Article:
It’s the middle of January and many of you might be starting to think that the New Year’s resolution you made wasn’t an objective one. Maybe you motivation began to wane and you started to skip workouts, slip off your diet, and began making excuses to justify it while feeling guiltier than ever in the process. Does that sound like something that you are going through? Don’t worry, there is a way to fix it.
Step One: Guilt is Overrated
Stop feeling guilty and beating yourself up over your past failures. What’s in the past is in the past and there is nothing that you can do to change it. What you can do, however, is resolve to be dedicated to your goals and promise yourself to practice disciplined behavior day in and day out from this point on. Minor slip-ups will happen and we have to move past them. Train your will power just like you train your body. Saying “no” to a piece of cake gets easier after you said “no” 500 times before.
Step Two: Re-Evaluate, Set Goals and Benchmarks
Re-evaluate your New Year’s resolution. Why did you make it? Is it realistic? Is it sustainable? Answering these questions will help you set benchmark goals along the way which will help with the process of achieving your greater goal. For example: “I want to lose weight” is too generic of a goal but can be your greater goal. “I want to lose 5 lbs by the end of February because I am running a 5K on February 28th” is a specific goal with a modifier (running a 5K) which can be broken down into two (or even three) separate benchmark goals: 1) benchmark goal being losing 5 lbs by the end of February, 2) run a 5K on February 28th, 3) finish a 5K at a certain time.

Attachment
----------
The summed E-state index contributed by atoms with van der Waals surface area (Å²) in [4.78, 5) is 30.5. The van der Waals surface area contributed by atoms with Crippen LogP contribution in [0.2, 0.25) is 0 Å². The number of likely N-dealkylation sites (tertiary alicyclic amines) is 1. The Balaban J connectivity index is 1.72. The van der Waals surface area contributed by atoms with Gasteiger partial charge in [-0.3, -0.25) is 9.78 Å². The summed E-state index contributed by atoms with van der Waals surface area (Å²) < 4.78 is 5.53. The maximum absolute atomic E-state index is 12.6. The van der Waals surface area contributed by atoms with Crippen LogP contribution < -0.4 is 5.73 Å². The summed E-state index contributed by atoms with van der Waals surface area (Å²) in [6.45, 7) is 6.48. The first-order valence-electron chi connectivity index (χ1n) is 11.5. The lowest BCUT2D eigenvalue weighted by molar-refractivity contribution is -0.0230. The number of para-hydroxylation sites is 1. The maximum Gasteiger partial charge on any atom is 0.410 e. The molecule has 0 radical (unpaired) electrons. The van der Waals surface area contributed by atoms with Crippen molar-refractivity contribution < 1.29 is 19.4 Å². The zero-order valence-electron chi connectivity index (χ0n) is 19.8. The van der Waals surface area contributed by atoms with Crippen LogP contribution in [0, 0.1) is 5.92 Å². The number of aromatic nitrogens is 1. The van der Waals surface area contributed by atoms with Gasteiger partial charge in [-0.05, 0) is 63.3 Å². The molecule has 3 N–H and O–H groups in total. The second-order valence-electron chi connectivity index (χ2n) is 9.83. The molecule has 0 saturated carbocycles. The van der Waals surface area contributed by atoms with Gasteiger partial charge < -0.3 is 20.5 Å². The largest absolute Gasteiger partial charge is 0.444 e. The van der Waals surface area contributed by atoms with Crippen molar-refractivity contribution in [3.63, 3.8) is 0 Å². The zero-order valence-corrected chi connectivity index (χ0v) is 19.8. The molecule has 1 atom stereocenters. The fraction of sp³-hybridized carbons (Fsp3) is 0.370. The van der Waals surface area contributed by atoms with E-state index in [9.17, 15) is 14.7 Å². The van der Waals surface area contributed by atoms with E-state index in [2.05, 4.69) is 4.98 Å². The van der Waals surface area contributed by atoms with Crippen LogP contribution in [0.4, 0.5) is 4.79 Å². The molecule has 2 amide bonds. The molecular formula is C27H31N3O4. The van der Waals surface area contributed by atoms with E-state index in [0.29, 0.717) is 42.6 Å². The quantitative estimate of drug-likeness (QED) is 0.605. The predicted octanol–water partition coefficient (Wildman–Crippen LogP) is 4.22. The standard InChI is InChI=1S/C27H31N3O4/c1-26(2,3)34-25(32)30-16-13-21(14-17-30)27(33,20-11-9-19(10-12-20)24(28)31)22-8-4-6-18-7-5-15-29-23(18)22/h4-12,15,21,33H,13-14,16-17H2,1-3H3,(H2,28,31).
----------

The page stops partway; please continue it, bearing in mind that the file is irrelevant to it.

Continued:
Benchmark goals are smaller, more achievable goals that help you celebrate your wins and achievements. Setting these goals keeps you more motivated, more concentrated on the task at hand especially if there is a satisfaction of an achievement and a reward at the end.
Step Three: Food is a Reward for Your Pet
Don’t reward yourself with food. When you achieve your benchmark goals, reward yourself with something other than a trip to the bakery. Agree to treat yourself to a SPA day, a new tech toy, a new outfit, or a night out at the movies. Do something that you enjoy, but do not derail your progress by eating food that isn’t on your plan. After all, you are not a dog, you don’t need treats.
Step Four: Get Involved
It is easier to stick to a resolution when you are part of a community. If you like to run — join a local running group (any specialty running store will be able to give you information about running groups in your area), if you prefer fast paced exercise that tightens and tones – find a crossfit gym, if you don’t like people but still want to get in shape – pay a personal trainer. Even the most seasoned fitness enthusiasts have someone who holds them accountable. One might even say that having an accountability partner accounts to 60% of successfully met goals for most people.
If you are still having trouble sticking to your New Year’s resolution after reading the steps above, consider doing a bit more reevaluating and editing. Remember, your goals can evolve out of the initial resolution and the deeper you dig, the more you might be able to find. If you need help “distilling” benchmarks goals out of your greater goal, feel free to contact me via Facebook, Twitter, or just comment below.